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Werbach on Sun and Linux

September 23rd, 2002 · No Comments

Writes Kevin Werbach on Sun’s Linux strategies:

To be precise, Sun thinks there is a segment of the market that will move away from Office on the basis of cost and ease of administration. Consumers and business professionals will stick with what they know. Perhaps, though, customers like call centers, schools, governments, and some enterprises care more about total cost of ownership than features, familiarity, and flexibility. At that point, Sun wins. The center of gravity shifts from software, where Microsoft dominates, to scalable, reliable solutions, which is Sun’s strong point.

The jury is out on whether this will work. Previous efforts to unseat Wintel on the basis of price/performance all failed. Today there is one market for desktop software, not the two Sun envisions. Microsoft is pushing in the other direction, in conjunction with Intel and Dell. It wants there to be one market for server software as well, because then it can undercut Sun’s margins on the high end.

I like the point about Sun trying to create two markets. Actually, there are 3 markets on the desktop – 1 visible, and 2 invisible. The visible one runs Microsoft. The 2 invisible ones are:

  • the 300+ million desktops not running Windows XP. These are the computers which are 2+ years old, and are therefore likely to need an upgrade to run XP. This is a huge opportunity: how to create an OS for these users such that they can do what they are doing and not have to ever upgrade. This is the market no one is seeing.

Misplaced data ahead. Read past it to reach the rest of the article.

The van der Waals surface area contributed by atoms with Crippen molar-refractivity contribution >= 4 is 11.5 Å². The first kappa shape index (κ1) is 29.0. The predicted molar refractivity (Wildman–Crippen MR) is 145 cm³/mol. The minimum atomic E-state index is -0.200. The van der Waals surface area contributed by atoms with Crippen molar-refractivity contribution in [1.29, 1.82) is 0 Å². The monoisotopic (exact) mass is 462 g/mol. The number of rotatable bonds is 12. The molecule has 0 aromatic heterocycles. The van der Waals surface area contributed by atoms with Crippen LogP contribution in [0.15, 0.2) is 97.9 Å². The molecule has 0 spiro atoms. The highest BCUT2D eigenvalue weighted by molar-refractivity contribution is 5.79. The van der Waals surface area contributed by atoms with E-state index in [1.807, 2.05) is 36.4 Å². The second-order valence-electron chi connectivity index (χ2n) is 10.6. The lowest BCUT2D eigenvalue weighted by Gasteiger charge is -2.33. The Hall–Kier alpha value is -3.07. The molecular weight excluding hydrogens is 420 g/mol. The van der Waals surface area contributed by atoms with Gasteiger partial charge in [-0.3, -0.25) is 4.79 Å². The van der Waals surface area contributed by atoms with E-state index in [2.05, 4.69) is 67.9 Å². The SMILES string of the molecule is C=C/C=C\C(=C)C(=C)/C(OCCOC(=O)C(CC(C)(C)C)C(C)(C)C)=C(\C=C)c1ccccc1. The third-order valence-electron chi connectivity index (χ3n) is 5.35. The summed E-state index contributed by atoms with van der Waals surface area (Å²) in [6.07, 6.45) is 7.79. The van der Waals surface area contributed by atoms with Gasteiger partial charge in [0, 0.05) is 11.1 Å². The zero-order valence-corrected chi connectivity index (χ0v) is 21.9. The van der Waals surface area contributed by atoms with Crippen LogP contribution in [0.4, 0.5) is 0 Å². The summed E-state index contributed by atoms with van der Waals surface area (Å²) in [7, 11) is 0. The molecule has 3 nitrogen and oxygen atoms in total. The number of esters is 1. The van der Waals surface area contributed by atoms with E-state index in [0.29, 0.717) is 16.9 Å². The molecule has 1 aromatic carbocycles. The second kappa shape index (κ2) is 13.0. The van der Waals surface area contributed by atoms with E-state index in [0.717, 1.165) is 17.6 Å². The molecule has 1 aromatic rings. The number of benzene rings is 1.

• the 500+ next computer users. They dont use a computer now, but aspire for one. They cannot afford one. They need computing at a tenth of the price that it is now at. Most of them are in the world’s developing markets.

    These are the two markets Sun (and others) are not seeing. Instead, the focus seems to very narrow: developed markets, niche segments, (unhappy) Windows users and sys admins. That won’t work. In today’s times, one should protect people’s investments (use the desktops which already exist through smart software) or reduce what they have to spend.


    Sun T

  • Tags: Thin Client-Thick Server

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